With the sound of guns shooting and planes soaring over head, The Rose Playhouse’s production of Much Ado About Nothing seemed to start off on a rather bleak note for the usually upbeat comedy. The space itself is cavernous and foreboding as well. Technically still an archaeological site, only a waist-high fence separated the audience from the large ruins of the traditional Tudor theatre and stage. Flooded with gloomy low lighting and three morose looking figures stand in the corner of the stone theatre just out of our reach as we take our seats. A quick and jaunty announcement that ‘Hitler has surrendered!’ and a cry of joy from the figures skulking in the dark quickly cuts through the despair, starting the show and switching the atmosphere to the jovial one expected.
As the show starts, it quickly becomes apparent that the majority of the production will not take place in the mysterious cavern just a stone’s throw away, but in the small playing space directly in front of the audience. The feel instantly changes from dramatic and epic to something much more intimate and charming. Not to worry for those instantly intrigued by the historic space in front of them though, it makes a comeback at various points of the show. Director, Alex Pearson effectively uses it to underscore dramatic and elicit moments- the vastness of the space giving a dash of grandiose to the otherwise small.
In the joy of post WWII England, the characters celebrate the end of the war as Don Pedro (Ian Hathway), Claudio (Clark Alexander), and Benedick (Adam Elliott) return home, the villainous Don John (Robert Hazle) in tow. The romance starts immediately with Claudio falling for Hero (Genie Kaminski), though the argumentative Benedick and Beatrice (Rhiannon Sommers) steal the show. Both Elliot and Sommers take the already clever and quick lines and make them their own. Elliot’s Benedick is particularly charming and charismatic, especially as he crawls through the audience to overhear others chatting about him, but it’s Sommers’ Beatrice that seems to win the battle of wit. Sommers presents a character assured of her own intelligence and cunning without bothering about whether some truly cutting remarks endear her to others or not. Endlessly fun to watch, this Beatrice truly stole the show.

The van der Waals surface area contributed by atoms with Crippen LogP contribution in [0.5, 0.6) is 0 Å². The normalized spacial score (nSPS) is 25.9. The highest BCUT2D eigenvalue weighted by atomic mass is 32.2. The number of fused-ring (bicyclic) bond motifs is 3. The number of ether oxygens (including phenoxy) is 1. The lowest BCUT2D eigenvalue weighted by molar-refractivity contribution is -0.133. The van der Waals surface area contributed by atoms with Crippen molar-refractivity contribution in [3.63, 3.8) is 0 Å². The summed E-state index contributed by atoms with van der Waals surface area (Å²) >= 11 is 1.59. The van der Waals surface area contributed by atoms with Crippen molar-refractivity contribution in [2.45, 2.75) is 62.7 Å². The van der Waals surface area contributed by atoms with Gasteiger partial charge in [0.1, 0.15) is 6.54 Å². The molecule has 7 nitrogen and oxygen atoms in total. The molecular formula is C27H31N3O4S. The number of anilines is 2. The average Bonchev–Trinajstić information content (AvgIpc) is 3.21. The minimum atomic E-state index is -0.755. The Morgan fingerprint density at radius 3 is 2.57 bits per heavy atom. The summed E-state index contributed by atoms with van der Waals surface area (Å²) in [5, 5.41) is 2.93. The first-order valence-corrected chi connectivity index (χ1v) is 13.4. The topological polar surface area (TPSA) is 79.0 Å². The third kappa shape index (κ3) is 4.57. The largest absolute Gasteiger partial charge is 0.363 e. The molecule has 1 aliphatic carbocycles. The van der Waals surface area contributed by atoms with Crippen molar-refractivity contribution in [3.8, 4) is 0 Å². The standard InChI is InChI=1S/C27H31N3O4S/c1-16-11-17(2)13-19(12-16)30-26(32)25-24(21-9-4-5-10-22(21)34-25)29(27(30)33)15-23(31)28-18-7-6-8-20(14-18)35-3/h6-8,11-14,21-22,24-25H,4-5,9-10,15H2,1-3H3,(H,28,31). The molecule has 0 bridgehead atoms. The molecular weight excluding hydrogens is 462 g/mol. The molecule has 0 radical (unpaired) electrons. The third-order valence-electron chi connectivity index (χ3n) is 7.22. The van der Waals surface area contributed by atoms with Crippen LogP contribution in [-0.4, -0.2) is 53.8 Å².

The rest of the cast performed admirably. While Hero and Don John are both characters that don’t get a lot of chances to be clever or tell jokes, Hazle and Kaminski showed off their comedic chops as the also took on the roles of Dogberry and Conrad respectively. All the clowns making up the watch in this play brought considerable energy and fun to the show, but it was particularly interesting to watch these two actor oscillate between their two roles.
While there were a few flubbed lines, and the main playing space was considerably smaller than first expected, this performance of Much Ado About Nothing used the space well. It features an incredibly endearing cast who were obviously pouring their hearts and souls into their performances. The historical theatre was amazing too. I can’t imagine a better place to experience some very fun, up close and personal Shakespeare.
Much Ado About Nothing is playing The Rose Playhouse until 29/04/2016. For more information and tickets, see The Rose Theatre website.